14 Points on Estate Planning
Below is a nice article from Marketwatch on Estate Planning. It goes through the basics that we discuss all the time – wills, trusts, etc. They do a nice job by going a little bit more in depth to include some additional considerations, like digital assets and letters to your spouse.
We have noticed, here in Leawood, Durable Powers of Attorney becoming a bit underestimated in their ability to help out any estate plan.. We encourage discussion around those different expectations and try to create a plan that fits well for you and your family.
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Many Americans have estate plans in place ” but unfortunately, many are incomplete and the most important subjects aren’t even addressed.
I compiled a 14-point checklist to help create a sound estate plan, but first, if you don’t have an attorney who specializes in elder law, I strongly recommend that you get one. Start by visiting The National Academy of Elder Law Attorneys website and click on the red “Find an Attorney” button. To search for a local attorney, try the American Bar Association Lawyer Referral Directory.
And if you need a financial adviser, here are a few tips for finding a competent, honest financial adviser willing to work for a reasonable fee. To find a certified financial planner, use the CFP Board’s search tool. To consider a fee-only adviser that charges by the hour, try The National Association of Personal Financial Advisors.
Now, your estate plan should include:
A will provides instructions for distributing assets to your family and other beneficiaries.. You will also appoint someone to be an executor to pay final expenses, taxes, etc. and then distribute the remaining assets. If you have minor children, a will is also a way to designate a guardian for them. A will doesn’t take effect until you die and it cannot provide for management of your assets if you become incapacitated. That’s why it is necessary to have other estate planning documents in place which become effective if you should be unable to act.
Durable Power of Attorney
A durable power of attorney designating who will handle your business affairs and health-care decisions if you are disabled or unable to act.
A power of attorney is a legal document in which you name another person to act on your behalf. You can give this person/agent broad or limited powers. You should choose this person carefully because he or she will be able to sell, invest and spend or distribute your assets. A traditional power of attorney terminates upon your disability or death. A durable power of attorney continues during incapacity and terminates upon your death.
A power of attorney for health care (living will).
A health-care power of attorney authorizes the person you designate to make medical decisions for you in the event you are unable to do so yourself. This document, coupled with a living will are necessary to avoid family conflicts and even court intervention should you become unable to make your own health care decisions.
A living will provides your wishes regarding the use of life-sustaining measures in the event of a terminal illness. It says what you want done and what you don’t want done but doesn’t give any individual the legal authority to speak for you. That is why it is usually coupled with a health-care power of attorney.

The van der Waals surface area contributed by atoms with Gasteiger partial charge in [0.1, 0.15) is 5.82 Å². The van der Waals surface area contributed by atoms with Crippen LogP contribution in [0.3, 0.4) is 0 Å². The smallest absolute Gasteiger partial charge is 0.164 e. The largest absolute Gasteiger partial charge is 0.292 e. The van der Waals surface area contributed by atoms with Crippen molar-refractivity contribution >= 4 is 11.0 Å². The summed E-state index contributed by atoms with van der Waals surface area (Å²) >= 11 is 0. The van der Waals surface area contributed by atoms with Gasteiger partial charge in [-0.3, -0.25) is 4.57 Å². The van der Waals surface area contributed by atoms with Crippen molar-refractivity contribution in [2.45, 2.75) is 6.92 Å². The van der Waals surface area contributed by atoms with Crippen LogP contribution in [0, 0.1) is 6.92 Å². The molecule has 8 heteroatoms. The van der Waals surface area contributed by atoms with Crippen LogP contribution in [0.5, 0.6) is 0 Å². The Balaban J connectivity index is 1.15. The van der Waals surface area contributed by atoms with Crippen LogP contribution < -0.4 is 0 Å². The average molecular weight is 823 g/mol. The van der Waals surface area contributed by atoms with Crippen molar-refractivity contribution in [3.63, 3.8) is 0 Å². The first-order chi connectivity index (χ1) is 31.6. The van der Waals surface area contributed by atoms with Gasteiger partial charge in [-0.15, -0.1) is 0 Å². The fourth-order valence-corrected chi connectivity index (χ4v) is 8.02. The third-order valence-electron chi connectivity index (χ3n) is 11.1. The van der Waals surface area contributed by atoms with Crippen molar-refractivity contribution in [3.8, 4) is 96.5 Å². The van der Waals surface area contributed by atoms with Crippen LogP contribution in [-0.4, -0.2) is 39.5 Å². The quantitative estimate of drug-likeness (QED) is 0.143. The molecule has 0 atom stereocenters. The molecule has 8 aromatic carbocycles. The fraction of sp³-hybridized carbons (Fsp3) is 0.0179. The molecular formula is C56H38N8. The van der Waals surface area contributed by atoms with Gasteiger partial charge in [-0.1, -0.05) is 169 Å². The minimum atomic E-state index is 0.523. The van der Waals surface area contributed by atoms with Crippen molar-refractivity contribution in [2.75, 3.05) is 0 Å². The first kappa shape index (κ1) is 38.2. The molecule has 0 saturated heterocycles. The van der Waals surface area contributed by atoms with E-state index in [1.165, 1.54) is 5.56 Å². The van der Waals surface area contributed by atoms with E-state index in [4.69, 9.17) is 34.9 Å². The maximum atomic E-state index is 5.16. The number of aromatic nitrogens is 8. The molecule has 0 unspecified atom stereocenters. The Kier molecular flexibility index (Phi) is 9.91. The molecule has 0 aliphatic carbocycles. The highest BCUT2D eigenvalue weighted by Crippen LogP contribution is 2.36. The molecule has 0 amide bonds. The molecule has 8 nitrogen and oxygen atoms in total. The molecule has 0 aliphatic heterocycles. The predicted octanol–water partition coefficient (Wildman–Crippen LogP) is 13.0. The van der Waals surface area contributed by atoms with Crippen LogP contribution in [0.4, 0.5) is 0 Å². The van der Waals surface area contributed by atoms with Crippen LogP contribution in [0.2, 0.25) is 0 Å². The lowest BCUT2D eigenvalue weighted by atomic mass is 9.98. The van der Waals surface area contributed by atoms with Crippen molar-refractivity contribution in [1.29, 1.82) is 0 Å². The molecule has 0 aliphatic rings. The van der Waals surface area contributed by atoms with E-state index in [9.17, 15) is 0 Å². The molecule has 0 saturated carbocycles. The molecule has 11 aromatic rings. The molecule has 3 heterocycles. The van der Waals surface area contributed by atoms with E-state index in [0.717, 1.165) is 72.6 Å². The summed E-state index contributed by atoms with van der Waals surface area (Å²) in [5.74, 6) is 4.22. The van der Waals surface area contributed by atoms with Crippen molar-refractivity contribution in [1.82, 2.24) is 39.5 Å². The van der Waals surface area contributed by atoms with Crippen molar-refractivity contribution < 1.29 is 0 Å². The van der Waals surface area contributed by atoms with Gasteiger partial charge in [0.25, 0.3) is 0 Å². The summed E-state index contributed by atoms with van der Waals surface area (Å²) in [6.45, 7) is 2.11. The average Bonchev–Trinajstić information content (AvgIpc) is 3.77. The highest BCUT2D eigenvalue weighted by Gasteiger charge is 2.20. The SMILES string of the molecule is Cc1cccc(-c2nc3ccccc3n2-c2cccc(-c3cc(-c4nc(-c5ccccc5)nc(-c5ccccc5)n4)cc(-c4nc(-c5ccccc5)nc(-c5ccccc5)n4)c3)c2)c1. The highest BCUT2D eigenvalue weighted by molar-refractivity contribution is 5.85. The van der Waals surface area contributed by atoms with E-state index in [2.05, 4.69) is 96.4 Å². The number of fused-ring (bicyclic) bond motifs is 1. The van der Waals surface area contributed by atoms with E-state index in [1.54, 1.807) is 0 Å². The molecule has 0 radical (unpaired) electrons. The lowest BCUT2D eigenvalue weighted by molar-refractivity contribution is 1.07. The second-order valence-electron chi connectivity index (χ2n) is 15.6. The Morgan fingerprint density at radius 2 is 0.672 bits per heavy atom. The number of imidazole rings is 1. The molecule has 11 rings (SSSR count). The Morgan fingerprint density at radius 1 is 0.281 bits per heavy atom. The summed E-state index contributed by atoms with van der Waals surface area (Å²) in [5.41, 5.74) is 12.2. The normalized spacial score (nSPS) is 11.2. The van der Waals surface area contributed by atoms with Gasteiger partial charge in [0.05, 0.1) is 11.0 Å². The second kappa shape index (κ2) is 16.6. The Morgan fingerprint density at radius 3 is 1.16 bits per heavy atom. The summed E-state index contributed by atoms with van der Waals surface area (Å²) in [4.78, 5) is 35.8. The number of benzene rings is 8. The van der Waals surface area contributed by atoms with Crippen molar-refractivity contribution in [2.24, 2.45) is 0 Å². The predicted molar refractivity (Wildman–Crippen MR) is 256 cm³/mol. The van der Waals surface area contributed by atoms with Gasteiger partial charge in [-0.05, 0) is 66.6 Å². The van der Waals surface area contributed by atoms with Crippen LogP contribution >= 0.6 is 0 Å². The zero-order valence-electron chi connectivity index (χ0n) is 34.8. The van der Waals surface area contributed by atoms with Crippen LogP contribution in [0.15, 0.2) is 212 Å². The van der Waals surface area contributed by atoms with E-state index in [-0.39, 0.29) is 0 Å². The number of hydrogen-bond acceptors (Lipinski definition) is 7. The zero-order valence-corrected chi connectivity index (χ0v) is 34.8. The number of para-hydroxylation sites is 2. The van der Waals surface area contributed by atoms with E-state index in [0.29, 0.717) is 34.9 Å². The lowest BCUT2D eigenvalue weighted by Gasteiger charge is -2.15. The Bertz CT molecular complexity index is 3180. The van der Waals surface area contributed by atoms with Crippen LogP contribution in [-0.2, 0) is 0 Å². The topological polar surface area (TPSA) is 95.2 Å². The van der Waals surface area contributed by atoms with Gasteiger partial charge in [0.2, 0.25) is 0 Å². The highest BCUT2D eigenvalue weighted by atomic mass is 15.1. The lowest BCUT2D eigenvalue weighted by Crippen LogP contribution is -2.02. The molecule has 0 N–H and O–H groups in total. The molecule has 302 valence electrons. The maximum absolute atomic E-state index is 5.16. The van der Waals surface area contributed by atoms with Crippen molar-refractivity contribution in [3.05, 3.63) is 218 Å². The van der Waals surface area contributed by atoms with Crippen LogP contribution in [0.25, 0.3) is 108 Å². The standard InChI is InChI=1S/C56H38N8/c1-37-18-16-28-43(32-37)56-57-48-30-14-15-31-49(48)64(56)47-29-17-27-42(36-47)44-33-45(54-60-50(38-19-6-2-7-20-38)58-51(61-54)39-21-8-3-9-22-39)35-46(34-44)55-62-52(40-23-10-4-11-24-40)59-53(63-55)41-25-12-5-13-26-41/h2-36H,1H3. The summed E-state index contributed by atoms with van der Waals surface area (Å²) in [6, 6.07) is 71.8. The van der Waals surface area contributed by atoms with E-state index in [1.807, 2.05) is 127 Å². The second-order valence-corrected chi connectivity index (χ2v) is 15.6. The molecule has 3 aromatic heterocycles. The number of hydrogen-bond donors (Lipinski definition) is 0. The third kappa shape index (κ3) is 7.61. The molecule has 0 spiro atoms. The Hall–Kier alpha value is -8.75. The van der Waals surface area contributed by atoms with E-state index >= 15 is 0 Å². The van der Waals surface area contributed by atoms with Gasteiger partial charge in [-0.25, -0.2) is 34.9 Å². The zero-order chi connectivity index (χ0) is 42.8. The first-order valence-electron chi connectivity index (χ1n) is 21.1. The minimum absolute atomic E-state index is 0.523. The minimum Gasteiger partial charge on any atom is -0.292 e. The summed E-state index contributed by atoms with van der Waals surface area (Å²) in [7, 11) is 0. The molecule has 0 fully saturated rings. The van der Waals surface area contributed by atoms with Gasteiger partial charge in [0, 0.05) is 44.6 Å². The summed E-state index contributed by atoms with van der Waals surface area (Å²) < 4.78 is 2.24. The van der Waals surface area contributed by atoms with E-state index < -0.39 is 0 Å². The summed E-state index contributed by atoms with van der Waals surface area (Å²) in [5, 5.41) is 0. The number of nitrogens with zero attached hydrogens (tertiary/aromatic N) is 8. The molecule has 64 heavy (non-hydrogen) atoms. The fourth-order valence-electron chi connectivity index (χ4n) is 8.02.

A revocable living trust to transfer, manage and distribute assets while you are alive and that will avoid probate after your death.
There are many different kinds of trusts, which are usually put in place to minimize estate taxes. Each trust has benefits and should be discussed with your attorney. There are marital trusts, charitable trusts, generation-skipping trusts, bypass trusts, testamentary trusts, qualified terminable interest property trusts, and so on.
A revocable living trust is a trust often used in estate plans. By transferring assets into a revocable living trust, you can manage your financial affairs during your lifetime and provide management if you become incapacitated. A revocable living trust lets trust assets avoid probate, keeps personal information private, and can designate the disposition of trust assets to future generations.
- A form where you can list all your assets and where they are located.
A do not resuscitate, or DNR, medical order written by a doctor. It instructs health-care providers not to do cardiopulmonary resuscitation (CPR) if a patient’s breathing stops or if the patient’s heart stops beating. Some feel this is an important document while others don’t.
- A legacy letter. This is a document designed to pass “ethical values” from one generation to the next. Traditional wills involve what you want your loved ones to have. Ethical wills involve what you want your loved ones to know.
- A discussion with your attorney involving whom you want to inherit various assets.
- A decision as to whom you want making medical decisions if you are unable to act yourself.
- A list of how you want your assets distributed. Have this discussion with your attorney and/or spouse or appropriate family member, trustee, etc.
- A decision as to whether you want to name a guardian for your minor children, if any.
- A discussion with your accountant/CPA and attorney as to the tax consequences of your estate plan.
- Check your digital footprints. Most people aren’t aware of the full extent of their digital presence and a review of the steps necessary to protect online information after your death or if you are no longer able to act is warranted.
- Letters to your spouse/family. Consider writing a letter to your spouse or family regarding your wishes should you need to be removed from life support. This letter will make their doing so a great deal easier if you reiterate that this is your wish with a personal, not formal, request.
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